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The bath house among the biggest budget breakers Grand Designs Bath City News

More than three-quarters of all projects featured on the UK version of popular home show Grand Designs went over budget, with one project in Bath exceeding 181%.

Research by Been Let Down’s Professional Negligence team found that only 16% of the 212 projects featured on the beloved TV show managed to stay perfectly on budget, and only 4% ended up costing less than foreseen.

The Bath Kit House, filmed in 2008, was budgeted at £675,000 but ended up costing nearly £2million. The owners faced a number of issues during construction, particularly around the earthworks. Presenter Kevin McCloud has described the drilling and piling as the most expensive earthworks he has ever featured on the program – and that was just the £300,000 estimate, before things turned wrong.

READ MORE: ‘Massive’ works to prevent flooding in central Bath likely to cause traffic delays

Still, it wasn’t the most over-budget house, despite ranking in the top five. Grand Designs’ most over-budget build was the ‘Low Impact House’ in Pembrokeshire, which featured in Season 17 of the show, and had an initial budget of just £500.

However, it ended up costing its owners 5,300% more than the original estimated budget of £27,000. Many – including show host Kevin McCloud – argued that this was a very unrealistic home-building budget to begin with.

So how do so many people end up going over budget? According to the research, many projects that ended up massively exceeding their initial cost estimates encountered problems or delays during the construction process, while sometimes the extra expense was due to things like incorrect structural studies, earthworks problems or an experienced “do-it-yourself” project. management.

However, the majority simply miscalculated the total costs at the planning stage.

Top 5 Most Over-Budget Builds

1. “Low Impact House”, Season 17 (+5,300% over budget)

The project started with Simon and Jasmine Dale setting out to hand-build an eco-friendly house with just £500 in the bank. The couple set out to build a house that would allow them to be self-sufficient within five years – complex planning requirements due to the nature of the project meant the house took six years to build – for a final total of 27,000 £5,300% over the original starting sum.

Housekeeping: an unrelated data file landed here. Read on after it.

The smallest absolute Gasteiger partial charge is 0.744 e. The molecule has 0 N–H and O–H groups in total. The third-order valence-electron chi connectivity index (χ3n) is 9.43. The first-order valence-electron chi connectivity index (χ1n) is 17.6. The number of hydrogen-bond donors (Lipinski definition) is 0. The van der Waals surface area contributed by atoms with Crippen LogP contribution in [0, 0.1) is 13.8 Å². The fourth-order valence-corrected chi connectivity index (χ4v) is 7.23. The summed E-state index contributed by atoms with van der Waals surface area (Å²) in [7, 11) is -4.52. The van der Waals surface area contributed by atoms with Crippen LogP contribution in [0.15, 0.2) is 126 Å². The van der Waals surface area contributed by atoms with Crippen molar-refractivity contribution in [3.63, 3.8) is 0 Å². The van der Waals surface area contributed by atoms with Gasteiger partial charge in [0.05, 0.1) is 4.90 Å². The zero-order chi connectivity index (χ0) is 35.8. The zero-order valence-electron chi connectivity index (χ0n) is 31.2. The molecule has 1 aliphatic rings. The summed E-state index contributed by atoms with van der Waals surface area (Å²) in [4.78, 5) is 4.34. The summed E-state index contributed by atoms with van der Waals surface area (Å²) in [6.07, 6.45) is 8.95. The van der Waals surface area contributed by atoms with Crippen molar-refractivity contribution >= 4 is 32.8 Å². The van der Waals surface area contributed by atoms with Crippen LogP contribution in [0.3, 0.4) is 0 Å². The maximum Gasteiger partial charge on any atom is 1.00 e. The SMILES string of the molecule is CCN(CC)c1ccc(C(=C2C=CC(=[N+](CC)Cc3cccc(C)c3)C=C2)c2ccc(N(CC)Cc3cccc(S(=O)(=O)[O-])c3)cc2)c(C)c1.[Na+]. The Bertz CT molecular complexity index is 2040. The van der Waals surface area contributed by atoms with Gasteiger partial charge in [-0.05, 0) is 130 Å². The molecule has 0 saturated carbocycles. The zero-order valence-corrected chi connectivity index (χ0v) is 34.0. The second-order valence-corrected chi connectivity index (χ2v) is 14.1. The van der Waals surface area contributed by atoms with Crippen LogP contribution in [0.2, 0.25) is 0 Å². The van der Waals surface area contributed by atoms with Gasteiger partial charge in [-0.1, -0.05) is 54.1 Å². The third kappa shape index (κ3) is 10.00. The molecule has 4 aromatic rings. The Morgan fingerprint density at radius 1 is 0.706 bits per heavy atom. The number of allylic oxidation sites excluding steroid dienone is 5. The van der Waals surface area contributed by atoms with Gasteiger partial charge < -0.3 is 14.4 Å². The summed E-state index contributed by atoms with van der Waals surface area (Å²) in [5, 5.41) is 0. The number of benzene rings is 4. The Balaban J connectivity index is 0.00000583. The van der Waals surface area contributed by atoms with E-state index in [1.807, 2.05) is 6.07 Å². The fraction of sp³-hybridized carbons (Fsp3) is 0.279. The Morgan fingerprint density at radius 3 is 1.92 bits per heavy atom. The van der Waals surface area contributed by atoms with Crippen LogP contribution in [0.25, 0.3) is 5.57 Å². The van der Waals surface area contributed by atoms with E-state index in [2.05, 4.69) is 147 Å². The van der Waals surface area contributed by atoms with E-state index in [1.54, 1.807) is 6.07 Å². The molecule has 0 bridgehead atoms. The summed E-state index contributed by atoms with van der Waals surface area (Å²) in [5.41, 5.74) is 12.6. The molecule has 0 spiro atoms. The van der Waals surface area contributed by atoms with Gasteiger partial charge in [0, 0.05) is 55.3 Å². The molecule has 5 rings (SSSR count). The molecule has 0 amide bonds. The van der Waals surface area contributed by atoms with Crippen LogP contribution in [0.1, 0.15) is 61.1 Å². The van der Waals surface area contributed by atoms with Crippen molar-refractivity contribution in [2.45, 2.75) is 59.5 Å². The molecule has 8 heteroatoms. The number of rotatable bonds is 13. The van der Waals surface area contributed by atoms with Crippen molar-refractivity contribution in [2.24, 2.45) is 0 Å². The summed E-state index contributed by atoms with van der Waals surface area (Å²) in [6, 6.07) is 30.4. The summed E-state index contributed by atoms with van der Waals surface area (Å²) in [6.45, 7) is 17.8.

After the episode aired, the house unfortunately burned down in a fire on New Year’s Day, with the couple setting out to rebuild.

2. The 16th Century Farm, Season 5 (+328% over budget)

The 16th century farmhouse featured in Season 5 follows closely in second place, which went over 300% over its original budget due to structural issues that were not identified during the initial structural survey. The final build ended up costing around £300,000 – far more than the £70,000 originally planned.

3. Huxham, Devon, Season 22 (+199% over budget)

The most expensive project among the five most off-budget builds – the Season 22 visit to Huxham – went almost 200% over budget with a final total outlay of £2.5million. Construction was complicated by structural issues due to a one-size-fits-all design, as well as delays caused by Brexit and Covid-19.

4. The Bath Kit House, Season 8 (+181% over budget)

This ambitious build, budgeted at £675,000, ended up costing over £1.9 million, or 181% more than was set aside for the project. The owners faced a considerable number of problems during the construction, including earthwork problems and the collapse of the neighbour’s wall on the site.

5. The Seaside House, Season 15 (+158% over budget)

Due to another major budget miscalculation at the planning stage, this impressive modern home ended up costing owners Bram Vis and his wife Lisa a total of £2.2million, well over their original budget of £850,000.

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In some cases, the problems encountered have led to unfinished constructions for months or years.

The most expensive unfinished project overall was ‘The Lighthouse’ in North Devon – its construction costs hit £3million when the episode aired in 2019, 66% more than the originally planned figure of £1,800,000.

The North Devon build, hailed by fans as the “saddest Grand Designs project ever,” is closely followed by “The Cob Castle,” which appeared in season 13 (over budget by 114 %, with a total cost of £750,000 compared to the original budget of £350,000) and the “Eco-Barge” of season 7, which exceeded the original budget of £50,000 by 60%, to end up at around £80,000 when the episode aired in 2007.

Some of the most budget-friendly Grand Designs projects have been held up by improper structural surveys or other complications that could have been avoided during the planning stages – a lesson for anyone looking to kick off a home improvement project in 2022, qu whether it’s a Grand Design of their own or something considerably more modest.

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This notice was published: 2022-03-24 22:48:28

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